50-year-old crisp packet found remarkably well-preserved in Sheffield
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The remarkably well-preserved pack of Golden Wonder crisps was unearthed during a pick at Lees Hall Orchard in Gleadless Valley this week.
A bottle of Fairy washing-up liquid, a packet of peas costing one pence and a bag of Everton mints were among the other vintage discoveries at the spot.
As well as offering a portal into the past, they show just how long plastic waste takes to decompose and the harm it is causing our planet.
The crisp packet, produced before the switch to decimal currency, features a competition with a closing date of July 1969.
The prizes, which include a Teasmade and a Ford Cortina with a caravan, have arguably dated worse than the packet itself.
Iren Wadsworth, founder of the popular Sheffield Litter Pickers Facebook page, said: "February 15, 1971 was Decimal Day. A little while before that it seems, someone dumped some litter at Lees Hall Orchard, Gleadless Valley which we unearthed today.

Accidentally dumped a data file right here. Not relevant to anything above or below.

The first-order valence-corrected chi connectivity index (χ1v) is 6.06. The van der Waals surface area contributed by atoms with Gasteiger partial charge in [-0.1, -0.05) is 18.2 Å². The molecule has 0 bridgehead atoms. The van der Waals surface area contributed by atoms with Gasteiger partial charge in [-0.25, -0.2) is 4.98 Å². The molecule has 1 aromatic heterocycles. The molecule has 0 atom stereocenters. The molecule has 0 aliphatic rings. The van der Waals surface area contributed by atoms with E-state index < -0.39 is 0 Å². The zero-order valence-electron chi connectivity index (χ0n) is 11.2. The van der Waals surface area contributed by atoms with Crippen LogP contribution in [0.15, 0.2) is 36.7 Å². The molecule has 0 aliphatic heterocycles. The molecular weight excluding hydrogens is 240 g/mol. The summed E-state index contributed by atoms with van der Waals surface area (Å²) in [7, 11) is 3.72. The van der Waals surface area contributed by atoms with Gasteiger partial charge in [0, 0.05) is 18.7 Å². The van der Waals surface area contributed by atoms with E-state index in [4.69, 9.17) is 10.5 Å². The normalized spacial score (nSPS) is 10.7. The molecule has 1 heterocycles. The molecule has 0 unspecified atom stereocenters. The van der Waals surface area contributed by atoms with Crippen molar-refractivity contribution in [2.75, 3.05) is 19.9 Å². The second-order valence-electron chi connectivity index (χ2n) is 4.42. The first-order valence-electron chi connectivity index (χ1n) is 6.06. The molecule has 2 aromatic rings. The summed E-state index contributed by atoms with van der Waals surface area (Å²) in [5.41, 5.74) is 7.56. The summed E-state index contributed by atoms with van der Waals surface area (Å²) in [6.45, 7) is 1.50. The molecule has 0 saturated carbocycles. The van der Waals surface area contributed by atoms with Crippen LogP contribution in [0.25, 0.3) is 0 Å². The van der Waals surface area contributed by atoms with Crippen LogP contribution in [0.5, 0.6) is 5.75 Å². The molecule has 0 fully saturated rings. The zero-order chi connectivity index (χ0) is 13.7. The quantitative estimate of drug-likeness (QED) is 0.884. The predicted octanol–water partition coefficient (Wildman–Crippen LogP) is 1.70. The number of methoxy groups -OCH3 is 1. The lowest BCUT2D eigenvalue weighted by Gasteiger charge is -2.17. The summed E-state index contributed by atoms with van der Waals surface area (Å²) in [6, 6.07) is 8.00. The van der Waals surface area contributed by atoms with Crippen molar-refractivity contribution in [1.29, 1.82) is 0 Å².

"The competition closing date on the crisps is July 1969 when I was one year old and, 50 years on, I do not look anywhere near as pristine as these plastic finds."
The discovery has prompted much discussion.
Christine Stark said: "Just shows items don't break down quickly."
Mark Parkin wrote: "If only we had those kind of prices now. We could all live like kings."
And David Holland commented: "Litter picking archaeology - brilliant finds."